Issue Brief Series
The Governance and Sustainability Series
This series of short policy papers on governance and sustainability provides analytical input to contemporary political discussions on institutional reform for environment and sustainable development. The issue briefs present analytically grounded and politically plausible reform options that negotiators could consider in the run up to the UN Conference on Sustainable Development, Rio+20, and beyond.
Brief 1: Financing International Environmental Governance: Lessons from the United Nations Environment Programme (Ivanova, October 2011)
Brief 2: Overcoming Fragmented Governance: The Case of Climate Change and the MDGs (Young, November 2011)
Brief 4: Lessons from the Multilateral Trading System for Reforming the Architecture of the International Environmental Regime (Cottier, Elsig,and Wehrli, February 2012)
Brief 6: Environmental Emergencies: Challenges and Lessons for International Environmental Governance (Nijenhuis and Bruch, June 2012)
Brief 7: Building an International Court for the Environment: A Conceptual Framework (by Riches and Bruce, February 2013)
Brief 8: International Fisheries Governance that Works: The Case for a Global Fisheries Organization (Barkin, June 2013)
Brief 9: UNDP: Reviving a Practical Human Development Organization (Murphy and Brown, January 2014)
Brief 10: How the United Nations Should Promote the Post - 2015 Development Agenda (Alaimo, September 2014)
by Maria Ivanova, October 2011
Financing for the global environment is scattered among many institutions and, without an overview of total financial flows, often considered scarce. This issue brief begins an analysis of the financial landscape by focusing on the anchor institution for the global environment, the UN Environment Programme. It examines the relationship between institutional form and funding and offers insights into innovative financing.
by Oran R. Young, November 2011
Fragmented governance hampers efforts to address tightly coupled challenges, like coming to grips with climate change and fulfilling the Millennium Development Goals. The way forward is to launch programmatic initiatives focusing on adaptation to climate change and the transition to a green economy that appeal to many separate bodies as win-win opportunities.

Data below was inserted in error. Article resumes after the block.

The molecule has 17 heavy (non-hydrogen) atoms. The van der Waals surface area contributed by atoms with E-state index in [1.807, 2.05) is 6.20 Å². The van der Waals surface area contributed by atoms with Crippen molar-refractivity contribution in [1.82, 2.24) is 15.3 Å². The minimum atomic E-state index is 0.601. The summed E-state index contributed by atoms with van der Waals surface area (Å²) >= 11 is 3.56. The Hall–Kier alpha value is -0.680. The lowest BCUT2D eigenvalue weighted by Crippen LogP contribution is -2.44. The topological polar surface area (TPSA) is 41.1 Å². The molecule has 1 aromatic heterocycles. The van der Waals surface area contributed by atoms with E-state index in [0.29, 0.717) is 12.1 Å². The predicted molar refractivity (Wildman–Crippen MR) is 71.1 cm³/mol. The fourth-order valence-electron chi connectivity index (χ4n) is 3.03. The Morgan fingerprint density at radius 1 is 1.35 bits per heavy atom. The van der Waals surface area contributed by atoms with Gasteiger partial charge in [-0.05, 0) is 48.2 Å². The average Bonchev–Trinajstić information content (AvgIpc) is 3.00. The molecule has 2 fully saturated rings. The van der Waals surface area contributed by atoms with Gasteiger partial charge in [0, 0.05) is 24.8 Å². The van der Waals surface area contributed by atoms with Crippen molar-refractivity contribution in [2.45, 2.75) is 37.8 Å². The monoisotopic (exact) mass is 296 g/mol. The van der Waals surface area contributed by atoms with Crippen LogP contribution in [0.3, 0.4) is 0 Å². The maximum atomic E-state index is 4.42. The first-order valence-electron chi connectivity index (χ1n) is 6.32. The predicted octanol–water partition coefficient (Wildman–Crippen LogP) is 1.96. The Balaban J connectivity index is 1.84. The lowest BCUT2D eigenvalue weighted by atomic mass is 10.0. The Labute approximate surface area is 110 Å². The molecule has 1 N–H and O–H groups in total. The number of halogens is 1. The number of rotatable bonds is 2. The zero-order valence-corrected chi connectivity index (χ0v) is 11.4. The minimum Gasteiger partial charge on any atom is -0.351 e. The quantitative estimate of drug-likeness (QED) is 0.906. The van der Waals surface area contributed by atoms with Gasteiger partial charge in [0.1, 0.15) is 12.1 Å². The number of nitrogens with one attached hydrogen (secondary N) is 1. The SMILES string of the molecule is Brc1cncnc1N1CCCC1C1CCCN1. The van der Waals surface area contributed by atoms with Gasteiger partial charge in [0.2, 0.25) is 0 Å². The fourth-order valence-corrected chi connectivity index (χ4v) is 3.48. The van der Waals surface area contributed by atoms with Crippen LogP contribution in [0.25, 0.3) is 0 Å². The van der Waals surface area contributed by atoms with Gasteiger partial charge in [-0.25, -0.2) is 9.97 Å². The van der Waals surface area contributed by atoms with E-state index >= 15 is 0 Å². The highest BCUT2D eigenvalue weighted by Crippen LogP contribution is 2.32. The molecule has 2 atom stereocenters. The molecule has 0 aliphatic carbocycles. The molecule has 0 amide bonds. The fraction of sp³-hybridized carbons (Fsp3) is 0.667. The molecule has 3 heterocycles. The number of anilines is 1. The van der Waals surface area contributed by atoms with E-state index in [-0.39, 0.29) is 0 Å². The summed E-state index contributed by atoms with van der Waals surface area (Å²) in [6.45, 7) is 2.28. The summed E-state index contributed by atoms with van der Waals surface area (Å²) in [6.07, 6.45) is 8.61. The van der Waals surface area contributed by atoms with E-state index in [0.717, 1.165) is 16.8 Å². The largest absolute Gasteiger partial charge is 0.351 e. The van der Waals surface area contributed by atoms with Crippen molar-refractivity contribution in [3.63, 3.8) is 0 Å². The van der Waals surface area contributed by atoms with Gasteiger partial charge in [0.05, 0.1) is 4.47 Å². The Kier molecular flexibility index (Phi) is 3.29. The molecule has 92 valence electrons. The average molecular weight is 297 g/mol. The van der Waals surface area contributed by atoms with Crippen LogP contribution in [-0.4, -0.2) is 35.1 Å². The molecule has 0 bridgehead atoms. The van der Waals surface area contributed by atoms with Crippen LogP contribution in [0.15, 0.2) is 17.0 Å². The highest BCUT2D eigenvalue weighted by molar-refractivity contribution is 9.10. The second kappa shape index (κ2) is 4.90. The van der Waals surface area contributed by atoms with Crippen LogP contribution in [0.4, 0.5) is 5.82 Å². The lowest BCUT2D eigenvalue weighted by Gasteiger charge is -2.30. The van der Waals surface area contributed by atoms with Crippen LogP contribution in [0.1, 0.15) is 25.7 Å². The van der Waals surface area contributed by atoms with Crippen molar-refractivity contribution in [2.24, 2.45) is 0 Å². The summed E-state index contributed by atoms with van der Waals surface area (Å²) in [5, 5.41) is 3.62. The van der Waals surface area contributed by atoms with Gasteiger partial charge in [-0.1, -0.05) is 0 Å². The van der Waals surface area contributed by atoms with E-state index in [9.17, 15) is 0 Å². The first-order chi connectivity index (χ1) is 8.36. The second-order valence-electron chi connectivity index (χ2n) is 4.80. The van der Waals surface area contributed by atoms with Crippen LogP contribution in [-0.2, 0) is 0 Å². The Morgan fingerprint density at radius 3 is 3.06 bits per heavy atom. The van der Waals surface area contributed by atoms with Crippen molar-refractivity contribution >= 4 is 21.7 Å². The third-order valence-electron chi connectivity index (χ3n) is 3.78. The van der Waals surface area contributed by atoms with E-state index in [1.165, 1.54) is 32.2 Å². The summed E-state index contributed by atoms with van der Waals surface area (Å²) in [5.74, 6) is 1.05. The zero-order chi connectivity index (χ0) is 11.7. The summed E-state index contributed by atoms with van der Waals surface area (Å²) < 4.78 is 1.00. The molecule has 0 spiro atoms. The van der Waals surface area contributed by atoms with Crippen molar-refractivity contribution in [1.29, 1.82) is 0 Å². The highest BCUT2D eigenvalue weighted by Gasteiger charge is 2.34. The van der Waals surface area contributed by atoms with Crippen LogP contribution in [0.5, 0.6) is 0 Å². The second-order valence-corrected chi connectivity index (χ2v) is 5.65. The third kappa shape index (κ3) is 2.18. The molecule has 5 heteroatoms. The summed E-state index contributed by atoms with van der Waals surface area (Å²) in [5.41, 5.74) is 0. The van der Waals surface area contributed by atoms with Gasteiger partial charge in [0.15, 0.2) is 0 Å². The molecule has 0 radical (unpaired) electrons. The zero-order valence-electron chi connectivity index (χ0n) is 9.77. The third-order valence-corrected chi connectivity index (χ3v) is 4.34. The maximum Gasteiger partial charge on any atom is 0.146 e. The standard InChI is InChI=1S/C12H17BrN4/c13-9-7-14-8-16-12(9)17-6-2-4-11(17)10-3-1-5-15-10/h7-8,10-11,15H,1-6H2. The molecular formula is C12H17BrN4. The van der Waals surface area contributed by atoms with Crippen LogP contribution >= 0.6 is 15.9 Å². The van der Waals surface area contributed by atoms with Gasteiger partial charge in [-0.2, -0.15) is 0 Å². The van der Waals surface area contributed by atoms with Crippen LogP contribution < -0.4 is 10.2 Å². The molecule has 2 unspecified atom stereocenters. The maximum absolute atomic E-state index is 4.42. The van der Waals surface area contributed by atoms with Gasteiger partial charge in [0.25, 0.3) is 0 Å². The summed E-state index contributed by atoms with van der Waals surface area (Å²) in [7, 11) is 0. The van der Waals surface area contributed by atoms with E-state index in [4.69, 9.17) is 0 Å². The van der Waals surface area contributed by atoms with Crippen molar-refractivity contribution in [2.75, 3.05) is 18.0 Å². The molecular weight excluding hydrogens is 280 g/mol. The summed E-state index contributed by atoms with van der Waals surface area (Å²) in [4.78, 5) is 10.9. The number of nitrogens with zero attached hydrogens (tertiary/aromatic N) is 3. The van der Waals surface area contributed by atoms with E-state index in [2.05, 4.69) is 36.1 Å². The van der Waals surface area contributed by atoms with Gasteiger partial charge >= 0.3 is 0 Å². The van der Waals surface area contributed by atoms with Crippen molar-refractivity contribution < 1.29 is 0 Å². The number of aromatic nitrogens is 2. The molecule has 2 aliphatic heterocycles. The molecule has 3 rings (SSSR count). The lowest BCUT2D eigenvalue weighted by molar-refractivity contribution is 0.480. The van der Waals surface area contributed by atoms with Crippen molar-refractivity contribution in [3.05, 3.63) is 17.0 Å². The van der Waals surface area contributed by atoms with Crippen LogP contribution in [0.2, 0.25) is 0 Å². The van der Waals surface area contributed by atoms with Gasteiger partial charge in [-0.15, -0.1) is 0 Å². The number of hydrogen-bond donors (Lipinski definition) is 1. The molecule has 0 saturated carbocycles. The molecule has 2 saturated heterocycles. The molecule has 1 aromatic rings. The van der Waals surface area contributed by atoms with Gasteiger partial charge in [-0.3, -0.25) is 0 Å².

by Judith Wehrli, January 2012
Against the background of a widely fragmented and diluted international environmental governance architecture, different reform options are currently being discussed. This issue brief considers whether streamlining international environmental regimes by grouping or ‘clustering’ international agreements could improve effectiveness and efficiency. It outlines the general idea of the clustering approach, draws lessons from the chemicals and waste cluster and examines the implications and potentials of clustering multilateral environmental agreements.
by Thomas Cottier, Manfred Elsig and Judith Wehrli, February 2012
Recent studies on environmental regimes suggest that important lessons and policy recommendations may be drawn from the functioning of the multilateral trading regime. This brief compares the needs and goals of the trade and environment regimes, and discusses how insights from over sixty years of experience of the multilateral trading system might provide ideas for redesigning the architecture of the international environmental regime. It further calls for a better dialogue and improved complementarities between the two fields in order to enhance coherence within international law.
by John E. Scanlon, March 2012
The 2012 United Nations Conference on Sustainable Development, Rio+20, is likely to determine the future direction of the institutional framework for sustainable development and for international environmental governance. As States move towards the ‘sharp end’ of their negotiations, it is important to analyze some of the risks and benefits of the identified options for the reform of international environmental governance and offer pragmatic ideas on how to make best use of existing resources and structures.
by Rene Nijenhuis and Carl Bruch, June 2012